Therapy Type: Small Molecule (timeline)
Target Type: Other (timeline)
Condition(s): Parkinson's Disease
U.S. FDA Status: Parkinson's Disease (Phase 2)
Company: Lysosomal Therapeutics Inc.
LTI-291 is a small-molecule activator of glucocerebrosidase (GCase), a lysosomal enzyme involved in the breakdown of glycosphingolipids. Mutations in GBA1, the gene encoding GCase, are the leading genetic risk factor for the synucleinopathies Parkinson’s disease and dementia with Lewy bodies. GBA1 mutations that lower enzyme activity are associated with a higher risk of developing PD, more severe disease, and faster progressing disease.
No preclinical data have been published for this drug.
In 2017, Lysosomal Therapeutics completed two Phase 1 studies in the Netherlands. One trial examined safety and pharmacokinetics of single ascending doses in 40 healthy adults. A second trial analyzed 14 days of multiple dosing in 39 healthy older volunteers, age 50 to 75. According to results presented at the 2020 AAT-AD/PD Focus Meeting, LTI-291 was safe after single or multiple dosing. Its pharmacokinetics were dose-proportional, with a half-life in blood of 30 hours. The drug accumulated in the brain to about 1 percent of plasma levels, or enough to double GCase activity, based on its in vitro potency (Apr 2020 conference news).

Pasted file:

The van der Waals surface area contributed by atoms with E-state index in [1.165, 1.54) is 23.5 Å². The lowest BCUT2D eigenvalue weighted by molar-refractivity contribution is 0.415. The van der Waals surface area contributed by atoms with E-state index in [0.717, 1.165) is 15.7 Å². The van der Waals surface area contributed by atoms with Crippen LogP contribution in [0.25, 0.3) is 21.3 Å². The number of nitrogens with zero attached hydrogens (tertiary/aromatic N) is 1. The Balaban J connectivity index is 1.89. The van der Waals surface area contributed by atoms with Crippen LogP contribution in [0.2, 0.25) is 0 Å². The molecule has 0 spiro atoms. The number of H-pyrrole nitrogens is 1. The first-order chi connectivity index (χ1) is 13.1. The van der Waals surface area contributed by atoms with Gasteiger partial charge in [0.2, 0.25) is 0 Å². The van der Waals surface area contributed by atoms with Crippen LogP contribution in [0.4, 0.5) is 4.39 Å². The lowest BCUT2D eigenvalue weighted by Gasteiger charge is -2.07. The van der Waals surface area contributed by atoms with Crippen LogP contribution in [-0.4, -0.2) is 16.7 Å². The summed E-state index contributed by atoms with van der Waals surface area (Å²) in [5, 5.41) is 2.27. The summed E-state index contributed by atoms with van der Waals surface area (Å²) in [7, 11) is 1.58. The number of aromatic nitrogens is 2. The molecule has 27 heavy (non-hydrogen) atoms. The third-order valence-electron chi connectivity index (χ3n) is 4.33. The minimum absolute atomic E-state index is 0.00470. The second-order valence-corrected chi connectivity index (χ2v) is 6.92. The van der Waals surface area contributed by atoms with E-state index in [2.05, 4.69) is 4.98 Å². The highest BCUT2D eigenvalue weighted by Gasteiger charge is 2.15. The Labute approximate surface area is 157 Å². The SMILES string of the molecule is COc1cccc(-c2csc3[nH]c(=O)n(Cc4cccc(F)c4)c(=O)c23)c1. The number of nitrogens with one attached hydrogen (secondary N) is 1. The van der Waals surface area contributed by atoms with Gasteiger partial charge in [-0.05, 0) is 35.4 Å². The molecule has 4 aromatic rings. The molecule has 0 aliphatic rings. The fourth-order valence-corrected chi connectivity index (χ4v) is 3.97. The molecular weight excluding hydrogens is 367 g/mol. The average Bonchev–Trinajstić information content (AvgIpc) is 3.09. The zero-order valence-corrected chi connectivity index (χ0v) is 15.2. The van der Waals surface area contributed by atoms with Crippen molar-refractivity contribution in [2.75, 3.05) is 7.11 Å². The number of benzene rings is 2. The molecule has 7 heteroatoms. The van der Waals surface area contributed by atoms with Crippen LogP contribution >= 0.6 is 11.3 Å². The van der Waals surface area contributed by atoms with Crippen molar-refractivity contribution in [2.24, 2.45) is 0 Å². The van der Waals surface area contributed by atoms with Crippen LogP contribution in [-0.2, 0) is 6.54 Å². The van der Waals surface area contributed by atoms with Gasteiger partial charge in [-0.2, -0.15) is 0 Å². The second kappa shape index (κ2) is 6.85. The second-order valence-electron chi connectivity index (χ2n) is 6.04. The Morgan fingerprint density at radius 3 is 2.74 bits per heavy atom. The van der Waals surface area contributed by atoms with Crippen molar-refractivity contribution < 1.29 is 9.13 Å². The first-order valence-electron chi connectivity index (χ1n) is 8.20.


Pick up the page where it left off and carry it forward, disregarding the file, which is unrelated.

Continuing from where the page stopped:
At the same meeting, the company presented results of a Phase 1b study in PD patients with GBA1 mutations. Run from 2017 to 2018, it randomized 40 participants to 10, 30, or 60 mg LTI-291 or placebo daily for 28 days. The drug appeared safe. Treatment transiently increased the abundance of glycosphingolipid pathway intermediates measured in peripheral blood cells, which the authors equate to increased GCase activity.
A separate imaging study treated 14 GBA-PD patients with placebo, 10, or 60 mg LTI daily for 26 days, and analyzed changes in brain blood flow, FDG-PET glucose uptake, and fMRI functional connectivity. Treated patients consistently showed higher blood flow and glucose uptake; functional connectivity in their default mode networks returned toward normal. Group differences were not statistically significant in this small sample.
Last Updated: 30 Apr 2020
No Available Further Reading